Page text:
Growing up we start to view life based on our experiences within the relationships in our immediate circle (aka family). This helps us navigate our view of ourselves, the world around us, and the relationships we build outside of the home. For this to take place, it is critical for us to have healthy attachments to our caregivers (parents/other family members/whoever raised you) to build the confidence to thrive in our social and emotional development (psychiatrist John Bowlby was the god father of attachment theory). Without this, we can find ourselves struggling to find a place in the world around us and to have the support we need in our lives. What happens when we don’t grow up with healthy attachments? What if we find ourselves with emotionally immature parents? The misconception of emotionally immature parents is that a child must come from a chaotic household. Even those of us who had a safe home, educated parents, and were financially stable can experience parents who were unable to give us the emotional support we needed to guide us through all the normal developmental stages. Even more confusing, is that often children with emotionally immature parents feel conflicted in how to they feel towards their parents as we love them, but we are also unresolved in the things we lacked growing up creating this love/hate dynamic (we want them in our lives but being around them can cause a lot of triggering reactions and stress). So, what exactly characterizes this type of parent?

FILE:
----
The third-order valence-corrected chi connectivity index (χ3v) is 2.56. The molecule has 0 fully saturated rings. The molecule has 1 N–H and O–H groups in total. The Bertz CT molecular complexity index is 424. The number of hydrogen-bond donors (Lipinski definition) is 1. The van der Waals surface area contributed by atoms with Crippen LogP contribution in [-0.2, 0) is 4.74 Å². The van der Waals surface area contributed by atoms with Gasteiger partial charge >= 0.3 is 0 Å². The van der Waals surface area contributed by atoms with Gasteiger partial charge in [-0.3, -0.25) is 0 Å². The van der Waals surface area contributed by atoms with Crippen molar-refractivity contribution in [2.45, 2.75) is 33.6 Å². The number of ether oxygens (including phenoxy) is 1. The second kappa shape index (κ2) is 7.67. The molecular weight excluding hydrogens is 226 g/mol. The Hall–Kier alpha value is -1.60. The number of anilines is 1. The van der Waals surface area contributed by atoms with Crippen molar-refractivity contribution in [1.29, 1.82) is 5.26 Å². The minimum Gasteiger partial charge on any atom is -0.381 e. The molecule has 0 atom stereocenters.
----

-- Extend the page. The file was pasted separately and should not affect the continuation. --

Some Common Signs of Emotionally Immature Parents (Provided by ParentingforBrain)
· Emotionally immature parents lack the ability to deal with their own emotions in a healthy way (think of coping with stress, regulating emotions, identifying/communicating needs etc.).
· Children from emotionally immature parents lack the emotional support, understanding, and are neglecting in this area of attachment.
· This style of parent-child relationship may leave children feeling abandoned or insecure.
· Emotionally immature parents struggle to control and understand their own emotions and are too focused on themselves to be able to support and attune to their children’s emotional needs.
· This can create in children the same style of emotional immaturity as they grow into their adulthood, creating difficulties navigating their own emotions and the relationships they develop with others.
4 types of Emotionally Immature Parents: